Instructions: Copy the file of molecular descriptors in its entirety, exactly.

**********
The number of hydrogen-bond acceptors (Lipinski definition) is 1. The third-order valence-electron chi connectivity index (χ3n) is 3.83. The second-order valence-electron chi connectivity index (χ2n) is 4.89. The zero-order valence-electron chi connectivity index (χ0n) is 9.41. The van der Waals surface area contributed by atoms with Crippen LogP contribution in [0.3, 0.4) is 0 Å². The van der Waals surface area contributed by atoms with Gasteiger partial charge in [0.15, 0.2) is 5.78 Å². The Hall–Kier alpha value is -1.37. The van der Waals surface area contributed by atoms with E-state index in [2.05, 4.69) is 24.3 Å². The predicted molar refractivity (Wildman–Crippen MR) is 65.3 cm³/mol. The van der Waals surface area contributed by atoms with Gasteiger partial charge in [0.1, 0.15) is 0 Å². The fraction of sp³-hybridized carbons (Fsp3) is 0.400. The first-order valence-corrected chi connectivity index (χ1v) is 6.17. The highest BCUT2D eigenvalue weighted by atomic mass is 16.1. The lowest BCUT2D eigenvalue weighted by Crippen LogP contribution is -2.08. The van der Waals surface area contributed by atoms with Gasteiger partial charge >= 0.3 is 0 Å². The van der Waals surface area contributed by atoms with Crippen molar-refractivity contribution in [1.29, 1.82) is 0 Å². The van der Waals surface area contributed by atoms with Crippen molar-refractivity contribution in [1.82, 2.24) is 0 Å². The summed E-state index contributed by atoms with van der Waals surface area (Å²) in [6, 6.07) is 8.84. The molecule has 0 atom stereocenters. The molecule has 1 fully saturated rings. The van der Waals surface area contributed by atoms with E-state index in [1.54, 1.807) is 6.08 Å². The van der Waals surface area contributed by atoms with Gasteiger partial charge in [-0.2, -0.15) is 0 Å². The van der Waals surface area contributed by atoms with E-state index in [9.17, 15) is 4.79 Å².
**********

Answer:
The number of hydrogen-bond acceptors (Lipinski definition) is 1. The third-order valence-electron chi connectivity index (χ3n) is 3.83. The second-order valence-electron chi connectivity index (χ2n) is 4.89. The zero-order valence-electron chi connectivity index (χ0n) is 9.41. The van der Waals surface area contributed by atoms with Crippen LogP contribution in [0.3, 0.4) is 0 Å². The van der Waals surface area contributed by atoms with Gasteiger partial charge in [0.15, 0.2) is 5.78 Å². The Hall–Kier alpha value is -1.37. The van der Waals surface area contributed by atoms with E-state index in [2.05, 4.69) is 24.3 Å². The predicted molar refractivity (Wildman–Crippen MR) is 65.3 cm³/mol. The van der Waals surface area contributed by atoms with Gasteiger partial charge in [0.1, 0.15) is 0 Å². The fraction of sp³-hybridized carbons (Fsp3) is 0.400. The first-order valence-corrected chi connectivity index (χ1v) is 6.17. The highest BCUT2D eigenvalue weighted by atomic mass is 16.1. The lowest BCUT2D eigenvalue weighted by Crippen LogP contribution is -2.08. The van der Waals surface area contributed by atoms with Gasteiger partial charge >= 0.3 is 0 Å². The van der Waals surface area contributed by atoms with Crippen molar-refractivity contribution in [1.29, 1.82) is 0 Å². The van der Waals surface area contributed by atoms with Crippen molar-refractivity contribution in [1.82, 2.24) is 0 Å². The summed E-state index contributed by atoms with van der Waals surface area (Å²) in [6, 6.07) is 8.84. The molecule has 0 atom stereocenters. The molecule has 1 fully saturated rings. The van der Waals surface area contributed by atoms with E-state index in [1.54, 1.807) is 6.08 Å². The van der Waals surface area contributed by atoms with Gasteiger partial charge in [-0.2, -0.15) is 0 Å². The van der Waals surface area contributed by atoms with E-state index in [9.17, 15) is 4.79 Å².